That brings me to my subscribing to the resolution asking for rejection of the Second Reading on the basis that I personally have the gravest reservations on what this wording is about, what it will achieve in the country in the minds of the electorate—this is a constitutional referendum we are talking about—and what will the end result be legally, the interpretation legally put on this wording in the event of a referendum being carried? It is because I feel that there is an element of damage likely to occur that I subscribe to asking this House to reject the Second Reading. I completely concur with Senator Robinson when she defended the  right of this House not alone to make its views known on this subject and on the wording before us, but to play a major constitutional role in the determination of what the Dáil has decided should be the wording of a constitutional amendment Bill.
I have gone to a lot of trouble personally as a public representative to be advised in the best possible way I could be, morally, religiously, medically and legally, and anybody I spoke to within the community which I represent was not entirely satisfied with the actual wording, even members of the pro-life group who originally, as Senator Robinson has stated, had other views on the actual ultimate right to life of the unborn: indeed, when originally advice was sought on the wording they had recommended, I gather that the Catholic hierarchy had reservations, because it went beyond what normal Catholic theological teaching in this area is. There are, whether we like it or not, certain procedures in certain circumstances in this country which are acknowledged by the Catholic church as being acceptable procedures to follow medically which would ensure that the life of the mother would be protected.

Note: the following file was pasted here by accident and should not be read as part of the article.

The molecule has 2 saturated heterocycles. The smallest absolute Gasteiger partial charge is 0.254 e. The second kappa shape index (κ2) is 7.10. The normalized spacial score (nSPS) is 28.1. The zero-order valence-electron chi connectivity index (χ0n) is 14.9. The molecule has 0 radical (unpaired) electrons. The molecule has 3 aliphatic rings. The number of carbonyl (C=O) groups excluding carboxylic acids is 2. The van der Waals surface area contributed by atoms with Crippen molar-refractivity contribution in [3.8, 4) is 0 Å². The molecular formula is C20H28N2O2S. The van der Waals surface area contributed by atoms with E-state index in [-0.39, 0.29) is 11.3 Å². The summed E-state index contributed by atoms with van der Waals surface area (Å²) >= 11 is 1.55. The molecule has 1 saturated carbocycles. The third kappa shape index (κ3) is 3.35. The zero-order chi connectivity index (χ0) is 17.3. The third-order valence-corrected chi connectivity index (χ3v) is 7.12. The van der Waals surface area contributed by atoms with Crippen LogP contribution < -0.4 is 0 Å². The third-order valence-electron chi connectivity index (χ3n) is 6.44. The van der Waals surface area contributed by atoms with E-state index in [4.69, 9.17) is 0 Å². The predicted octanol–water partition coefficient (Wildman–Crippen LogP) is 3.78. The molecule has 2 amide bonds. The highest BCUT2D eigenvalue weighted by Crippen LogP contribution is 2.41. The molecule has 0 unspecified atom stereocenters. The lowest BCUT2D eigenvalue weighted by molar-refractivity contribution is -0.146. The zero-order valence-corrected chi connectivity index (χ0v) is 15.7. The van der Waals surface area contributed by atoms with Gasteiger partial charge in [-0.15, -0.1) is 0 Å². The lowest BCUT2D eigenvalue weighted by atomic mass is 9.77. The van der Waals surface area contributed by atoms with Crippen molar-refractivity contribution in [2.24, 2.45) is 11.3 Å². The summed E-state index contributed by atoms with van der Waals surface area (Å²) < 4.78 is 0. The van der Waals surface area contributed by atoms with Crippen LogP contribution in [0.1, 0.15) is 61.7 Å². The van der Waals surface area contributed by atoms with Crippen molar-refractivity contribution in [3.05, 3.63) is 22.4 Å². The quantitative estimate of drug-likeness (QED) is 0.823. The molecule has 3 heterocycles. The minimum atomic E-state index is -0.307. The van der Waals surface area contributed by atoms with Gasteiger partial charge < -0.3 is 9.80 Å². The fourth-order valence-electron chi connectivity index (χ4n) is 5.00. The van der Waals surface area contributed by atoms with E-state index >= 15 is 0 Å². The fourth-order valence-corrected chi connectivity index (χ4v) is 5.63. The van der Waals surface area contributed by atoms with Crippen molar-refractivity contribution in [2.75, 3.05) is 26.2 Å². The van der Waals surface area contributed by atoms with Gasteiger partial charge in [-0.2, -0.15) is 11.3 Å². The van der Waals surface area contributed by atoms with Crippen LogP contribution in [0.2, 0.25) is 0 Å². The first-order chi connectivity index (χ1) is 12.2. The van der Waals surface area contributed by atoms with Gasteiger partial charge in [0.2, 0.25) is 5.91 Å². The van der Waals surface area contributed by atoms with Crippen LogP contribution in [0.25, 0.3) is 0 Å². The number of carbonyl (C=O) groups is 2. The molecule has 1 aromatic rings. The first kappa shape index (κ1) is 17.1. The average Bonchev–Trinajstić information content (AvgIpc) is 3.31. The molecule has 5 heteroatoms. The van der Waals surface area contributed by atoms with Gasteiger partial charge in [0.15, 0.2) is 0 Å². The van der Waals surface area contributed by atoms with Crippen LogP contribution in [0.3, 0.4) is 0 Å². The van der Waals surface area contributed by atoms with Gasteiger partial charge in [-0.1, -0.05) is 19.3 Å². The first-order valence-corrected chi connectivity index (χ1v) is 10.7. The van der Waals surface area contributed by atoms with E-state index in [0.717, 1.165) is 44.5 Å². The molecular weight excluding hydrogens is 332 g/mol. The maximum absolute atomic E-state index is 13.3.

One would beg the question, if that is the case, why the framers of this wording failed to come up with a wording which would acknowledge that. We should just take the wording as recommended before us and tease it about a bit. I want to do it on the basis that I was in favour of a pro-life amendment. Why did we not have the wording “That the State acknowledges the right to life of the unborn”—and I will deal with the point that Senator Robinson has made; I just want to give my view on it—and having due regard to the right to life of the mother acknowledges that in certain medical circumstances where either the foetus or the embryo or whatever you accept as being the unborn life, endangered both its own survival and the survival of the mother, primary regard would be had to the life of the mother, and that the State would guarantee both that supreme right and the right to life of the unborn at the same time?